The Gray code is a special counting pattern where only a single bit changes on each transition.

You use a Gray code if you want an orderly progression of values without any sudden wholesale changes of bits like you get with a conventional binary counting pattern.

The Gray code is the solution to the Tower of Hanoi problem.

Written by Willy McAllister.


Where we’re headed

The Karnaugh map (K-map) is a special kind of truth table. It helps you design logic functions using the fewest number of gates. It is a graphical alternative to Boolean algebra. It is usually used to minimize logic functions with four inputs.


Gray code is used when you want an orderly advancement of a count without the possibility of massive change of lots of bits or spurious states. The binary counting pattern has both of these issues.

A binary counter has a state transition where every bit changes. When the counter reaches its maximum count, 1111 1111, and rolls over to 0000 0000. Every bit changes from 1 to 0. When this many bits change the power dissipated is very different than if a single bit changes. There are other versions of the same thing, like when 0111 1111 counts up to 1000 0000.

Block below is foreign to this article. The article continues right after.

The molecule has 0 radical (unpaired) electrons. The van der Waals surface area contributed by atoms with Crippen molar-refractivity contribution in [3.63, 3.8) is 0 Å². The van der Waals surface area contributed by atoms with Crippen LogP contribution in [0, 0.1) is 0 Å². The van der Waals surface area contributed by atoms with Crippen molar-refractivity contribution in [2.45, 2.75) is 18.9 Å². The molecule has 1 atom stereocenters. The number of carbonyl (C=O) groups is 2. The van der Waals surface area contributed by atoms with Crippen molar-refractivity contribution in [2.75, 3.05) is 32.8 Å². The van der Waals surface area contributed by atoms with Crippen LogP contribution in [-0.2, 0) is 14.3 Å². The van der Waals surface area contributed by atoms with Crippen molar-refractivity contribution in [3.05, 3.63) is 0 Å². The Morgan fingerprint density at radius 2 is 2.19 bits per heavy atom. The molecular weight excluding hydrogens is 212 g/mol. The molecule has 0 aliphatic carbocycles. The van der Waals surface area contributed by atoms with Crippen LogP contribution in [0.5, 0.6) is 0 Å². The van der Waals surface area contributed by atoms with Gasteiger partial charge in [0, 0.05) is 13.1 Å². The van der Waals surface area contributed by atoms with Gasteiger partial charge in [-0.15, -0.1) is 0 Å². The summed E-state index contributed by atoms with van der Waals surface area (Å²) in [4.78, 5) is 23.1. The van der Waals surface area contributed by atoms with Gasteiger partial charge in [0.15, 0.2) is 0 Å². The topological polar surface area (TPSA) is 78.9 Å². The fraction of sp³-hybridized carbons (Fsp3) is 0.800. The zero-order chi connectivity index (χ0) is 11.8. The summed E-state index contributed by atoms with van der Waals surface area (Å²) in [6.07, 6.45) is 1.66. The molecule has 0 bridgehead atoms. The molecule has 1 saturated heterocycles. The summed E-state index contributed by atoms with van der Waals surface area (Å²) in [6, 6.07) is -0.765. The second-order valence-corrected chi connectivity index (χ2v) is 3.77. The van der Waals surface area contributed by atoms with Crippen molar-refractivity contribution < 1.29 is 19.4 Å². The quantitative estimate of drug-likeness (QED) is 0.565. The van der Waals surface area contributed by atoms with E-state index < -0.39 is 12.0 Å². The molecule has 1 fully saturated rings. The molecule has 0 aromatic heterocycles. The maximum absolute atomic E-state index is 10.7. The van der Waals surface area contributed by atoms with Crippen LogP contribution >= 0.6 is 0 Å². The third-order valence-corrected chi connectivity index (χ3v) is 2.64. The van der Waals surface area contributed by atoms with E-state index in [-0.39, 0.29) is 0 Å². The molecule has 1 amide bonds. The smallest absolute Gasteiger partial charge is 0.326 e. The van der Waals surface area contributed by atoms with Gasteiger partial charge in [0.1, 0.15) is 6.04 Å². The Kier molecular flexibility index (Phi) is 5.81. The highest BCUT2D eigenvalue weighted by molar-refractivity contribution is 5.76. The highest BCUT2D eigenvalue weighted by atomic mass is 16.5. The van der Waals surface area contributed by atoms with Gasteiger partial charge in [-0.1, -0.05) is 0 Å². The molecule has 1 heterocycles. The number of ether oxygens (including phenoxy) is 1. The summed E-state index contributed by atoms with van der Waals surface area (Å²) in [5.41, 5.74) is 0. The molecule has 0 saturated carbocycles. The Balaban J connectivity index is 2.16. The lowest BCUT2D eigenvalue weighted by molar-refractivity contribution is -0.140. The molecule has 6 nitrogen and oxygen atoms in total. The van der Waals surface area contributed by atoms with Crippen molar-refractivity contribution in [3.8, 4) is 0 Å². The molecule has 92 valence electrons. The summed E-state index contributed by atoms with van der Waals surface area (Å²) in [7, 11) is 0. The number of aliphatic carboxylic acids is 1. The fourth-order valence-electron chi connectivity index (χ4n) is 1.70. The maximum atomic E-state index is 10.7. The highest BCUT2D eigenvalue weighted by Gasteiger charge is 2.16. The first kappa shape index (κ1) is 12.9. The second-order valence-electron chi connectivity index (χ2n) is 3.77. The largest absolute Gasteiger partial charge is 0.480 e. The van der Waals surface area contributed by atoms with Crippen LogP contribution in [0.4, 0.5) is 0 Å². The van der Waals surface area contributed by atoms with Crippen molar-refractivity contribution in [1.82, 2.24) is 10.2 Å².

The other flaw that can happen with a binary counter is what happens when the timing of all those bit changes are not perfectly synchronized. Some bits might transition slower than others. When you go from 1111 1111 to 0000 0000 there may be a brief time when the count takes on some entirely different value. Say the 4th bit is slow to transition.

1111 1111 goes to
0000 1000 for a brief time, and finishes at
0000 0000

If you care about this sort of thing then Gray code might be a better choice than binary. An example is using Gray code in position encoders.

The other application of Gray code is in logic minimization using the Karnaugh map. The rows and columns of the Karnaugh map are labeled using Gray code.


Convert binary to Gray code.